Interactive, Health Literacy Promoting Text Messages and HPV Vaccine Completion In Minority Adolescents


Emerging communication technologies, such as text messaging offer low-cost, scalable opportunities to improve health literacy and promote healthy behaviors, such as vaccination. While the investigators reported the success of text message vaccine reminders, effects were limited by their untailored approach. The trans-theoretical model of behavior change supports tailoring interventions to an individual's stage of decision-making. Human papillomavirus (HPV) is the most prevalent sexually transmitted virus in the U.S. and can lead to genital warts, and cervical, anal and penile cancer. The three-dose vaccine is 90-100% efficacious. Minorities are at greatest risk for such cancers but have low HPV vaccine completion rates. Limited health literacy regarding the vaccine can affect series completion. The investigators will compare the effects of enhancing text message vaccination reminders with interactive, vaccine health literacy-promoting information tailored to vaccine decision making-stage on HPV vaccine series completion. The effects of these messages represent a new paradigm in interactive health communications.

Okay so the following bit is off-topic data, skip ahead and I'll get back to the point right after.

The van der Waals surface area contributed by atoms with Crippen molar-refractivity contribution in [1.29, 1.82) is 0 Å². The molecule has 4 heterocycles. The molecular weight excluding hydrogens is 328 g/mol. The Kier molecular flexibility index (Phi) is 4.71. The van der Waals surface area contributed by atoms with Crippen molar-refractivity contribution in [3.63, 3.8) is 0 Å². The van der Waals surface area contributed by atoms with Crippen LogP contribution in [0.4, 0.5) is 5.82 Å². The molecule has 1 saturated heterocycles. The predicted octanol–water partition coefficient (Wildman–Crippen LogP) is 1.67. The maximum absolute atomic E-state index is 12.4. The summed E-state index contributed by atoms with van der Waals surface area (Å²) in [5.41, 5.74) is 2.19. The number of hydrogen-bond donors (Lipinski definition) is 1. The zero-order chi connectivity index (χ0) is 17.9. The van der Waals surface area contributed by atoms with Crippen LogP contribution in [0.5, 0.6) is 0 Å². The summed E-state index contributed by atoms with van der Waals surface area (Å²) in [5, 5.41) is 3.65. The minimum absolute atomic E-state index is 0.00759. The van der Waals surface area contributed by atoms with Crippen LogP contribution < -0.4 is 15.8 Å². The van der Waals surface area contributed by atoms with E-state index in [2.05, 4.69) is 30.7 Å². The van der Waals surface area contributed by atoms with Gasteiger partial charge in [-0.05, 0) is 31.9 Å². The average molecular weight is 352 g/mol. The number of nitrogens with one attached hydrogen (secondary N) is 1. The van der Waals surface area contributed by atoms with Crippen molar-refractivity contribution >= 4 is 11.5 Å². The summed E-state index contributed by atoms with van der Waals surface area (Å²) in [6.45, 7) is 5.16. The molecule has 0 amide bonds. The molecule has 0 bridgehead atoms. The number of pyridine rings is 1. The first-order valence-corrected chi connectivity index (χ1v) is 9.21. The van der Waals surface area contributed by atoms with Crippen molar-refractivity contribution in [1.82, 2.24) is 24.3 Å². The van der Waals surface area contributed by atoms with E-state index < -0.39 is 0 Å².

Study Start Date

December 2014

Estimated Completion Date

June 2018


  • Behavioral: Enhanced text message reminders
  • Behavioral: Conventional text message reminder


  • Nursing: Education/Training,Telehealth/E-Health
  • Infectious Disease: Vaccine/Immunotherapy

MeSH Terms

  • Human Papillomavirus

Study ID

Columbia University -- IRB-AAAM3960



Trial ID


Study Type


Trial Phase


Enrollment Quota



Columbia University

Inclusion Criteria

  • Parenting adult of adolescent age 11-17 years
  • Adolescent received 1st dose of HPV at a study site within the last 2 weeks.
  • Eligible parent's cell phone has text message capability

Exclusion Criteria

  • Language other than English or Spanish only
  • Parent already in the study
  • Intends to move away from the New York City area in <12 months





Accepts Healthy Volunteers


Study Locations and Contact Information (1)

Study Location Distance Name Phone Email
Columbia University Medical Center - New York, New York 44.8 miles Melissa Stockwell MD MPH 212-342-5732 provides clinical trial listings in an easy to view format. All clinical trial information is pulled directly from This website does not guarantee acceptance into any clinical trial, and is not responsible for adverse events that may be incurred from a clinical trial.